February 17, 2012 - Anonymous
Business groups have welcomed January’s sharp fall in inflation, saying it will boost consumer and business confidence and reduce costs for small firms.
According to the Consumer Price Index (CPI), the rate of inflation dropped to its lowest level for 14 months in January – from 4.2 per cent in December to 3.6 per cent last month – fuelled largely by the dwindling effect of last year’s VAT increase to 20 per cent.
The Bank of England now expects to hit the Government’s 2 per cent inflation target before the end of 2012, with recent price cuts by the UK's big six energy companies, which all put up prices last year, likely to help drive down inflation in the coming months.
The Federation of Small Businesses (FSB) said high inflation had caused problems for many small firms in 2011, largely due to rocketing commodity and fuel prices. “Our research showed that 80 per cent of small businesses saw the cost of running and trading increase in the last three months of 2011,” said Andrew Cave, FSB head of external affairs.
“Small businesses will be encouraged by the improving inflationary outlook, with last year’s VAT increase now factored out of the equation and pressures from commodity and oil prices easing. This should give them confidence and also give a timely boost to consumer spending that has been hit hard by rising prices,” he added.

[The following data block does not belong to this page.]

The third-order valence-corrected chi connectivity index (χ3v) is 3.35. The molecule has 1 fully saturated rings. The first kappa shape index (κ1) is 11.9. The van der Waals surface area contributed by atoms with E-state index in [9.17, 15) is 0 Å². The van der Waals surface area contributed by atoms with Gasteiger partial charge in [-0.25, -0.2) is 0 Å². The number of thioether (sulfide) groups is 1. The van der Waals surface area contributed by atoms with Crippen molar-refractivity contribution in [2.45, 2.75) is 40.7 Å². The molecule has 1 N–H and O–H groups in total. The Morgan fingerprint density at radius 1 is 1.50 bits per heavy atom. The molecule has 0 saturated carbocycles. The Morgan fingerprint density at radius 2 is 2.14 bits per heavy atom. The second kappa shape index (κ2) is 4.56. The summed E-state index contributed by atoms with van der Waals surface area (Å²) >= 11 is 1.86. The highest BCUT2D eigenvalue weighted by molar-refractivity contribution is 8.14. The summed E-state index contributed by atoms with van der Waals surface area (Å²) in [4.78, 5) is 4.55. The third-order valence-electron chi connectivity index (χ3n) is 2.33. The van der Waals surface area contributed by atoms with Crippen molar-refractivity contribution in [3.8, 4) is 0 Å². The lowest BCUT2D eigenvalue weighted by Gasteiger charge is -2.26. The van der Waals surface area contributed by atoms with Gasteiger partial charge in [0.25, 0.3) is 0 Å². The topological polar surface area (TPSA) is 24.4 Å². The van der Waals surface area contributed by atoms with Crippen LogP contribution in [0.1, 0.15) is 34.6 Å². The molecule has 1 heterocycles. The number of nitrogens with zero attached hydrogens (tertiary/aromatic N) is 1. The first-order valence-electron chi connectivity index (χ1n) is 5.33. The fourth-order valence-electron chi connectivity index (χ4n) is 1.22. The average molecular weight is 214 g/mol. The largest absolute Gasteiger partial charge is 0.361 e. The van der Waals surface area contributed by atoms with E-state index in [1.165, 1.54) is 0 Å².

David Kern, chief economist at the British Chambers of Commerce agreed that small firms would benefit, saying falling inflation would “reduce the squeeze on businesses”.
However, expectations that inflation would fall below target for a prolonged period were “premature”, he warned.
According to Kern, “more forceful measures” to support growth were now needed, including boosting the flow of lending to small firms through credit easing. “The idea of an SME bank should also be seriously considered given the difficulties that small firms are facing in obtaining credit on reasonable terms,” he said.